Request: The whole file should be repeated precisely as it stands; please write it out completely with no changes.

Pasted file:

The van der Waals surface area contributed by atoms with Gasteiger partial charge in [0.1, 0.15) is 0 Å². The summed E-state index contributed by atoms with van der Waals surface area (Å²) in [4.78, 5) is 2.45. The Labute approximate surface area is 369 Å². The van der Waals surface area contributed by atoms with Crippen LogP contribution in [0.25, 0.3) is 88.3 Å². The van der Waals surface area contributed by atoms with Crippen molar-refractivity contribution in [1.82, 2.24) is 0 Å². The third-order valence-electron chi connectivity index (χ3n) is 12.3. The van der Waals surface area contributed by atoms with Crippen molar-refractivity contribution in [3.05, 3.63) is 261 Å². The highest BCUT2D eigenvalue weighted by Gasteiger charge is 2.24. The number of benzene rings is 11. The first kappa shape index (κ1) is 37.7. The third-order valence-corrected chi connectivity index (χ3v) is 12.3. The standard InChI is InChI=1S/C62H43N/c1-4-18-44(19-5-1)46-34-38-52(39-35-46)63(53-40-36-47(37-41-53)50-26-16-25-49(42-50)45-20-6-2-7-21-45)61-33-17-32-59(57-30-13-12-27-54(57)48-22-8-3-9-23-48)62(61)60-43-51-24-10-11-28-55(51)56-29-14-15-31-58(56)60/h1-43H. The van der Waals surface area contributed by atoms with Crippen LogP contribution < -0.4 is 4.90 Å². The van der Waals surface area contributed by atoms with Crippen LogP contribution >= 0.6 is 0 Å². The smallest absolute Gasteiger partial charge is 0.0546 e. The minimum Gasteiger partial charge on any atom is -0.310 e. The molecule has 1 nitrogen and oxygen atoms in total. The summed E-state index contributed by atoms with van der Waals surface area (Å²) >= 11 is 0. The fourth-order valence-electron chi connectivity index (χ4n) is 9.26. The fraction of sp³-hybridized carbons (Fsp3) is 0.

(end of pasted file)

The van der Waals surface area contributed by atoms with Gasteiger partial charge in [0.1, 0.15) is 0 Å². The summed E-state index contributed by atoms with van der Waals surface area (Å²) in [4.78, 5) is 2.45. The Labute approximate surface area is 369 Å². The van der Waals surface area contributed by atoms with Crippen LogP contribution in [0.25, 0.3) is 88.3 Å². The van der Waals surface area contributed by atoms with Crippen molar-refractivity contribution in [1.82, 2.24) is 0 Å². The third-order valence-electron chi connectivity index (χ3n) is 12.3. The van der Waals surface area contributed by atoms with Crippen molar-refractivity contribution in [3.05, 3.63) is 261 Å². The highest BCUT2D eigenvalue weighted by Gasteiger charge is 2.24. The number of benzene rings is 11. The first kappa shape index (κ1) is 37.7. The third-order valence-corrected chi connectivity index (χ3v) is 12.3. The standard InChI is InChI=1S/C62H43N/c1-4-18-44(19-5-1)46-34-38-52(39-35-46)63(53-40-36-47(37-41-53)50-26-16-25-49(42-50)45-20-6-2-7-21-45)61-33-17-32-59(57-30-13-12-27-54(57)48-22-8-3-9-23-48)62(61)60-43-51-24-10-11-28-55(51)56-29-14-15-31-58(56)60/h1-43H. The van der Waals surface area contributed by atoms with Crippen LogP contribution < -0.4 is 4.90 Å². The van der Waals surface area contributed by atoms with Crippen LogP contribution >= 0.6 is 0 Å². The smallest absolute Gasteiger partial charge is 0.0546 e. The minimum Gasteiger partial charge on any atom is -0.310 e. The molecule has 1 nitrogen and oxygen atoms in total. The summed E-state index contributed by atoms with van der Waals surface area (Å²) >= 11 is 0. The fourth-order valence-electron chi connectivity index (χ4n) is 9.26. The fraction of sp³-hybridized carbons (Fsp3) is 0.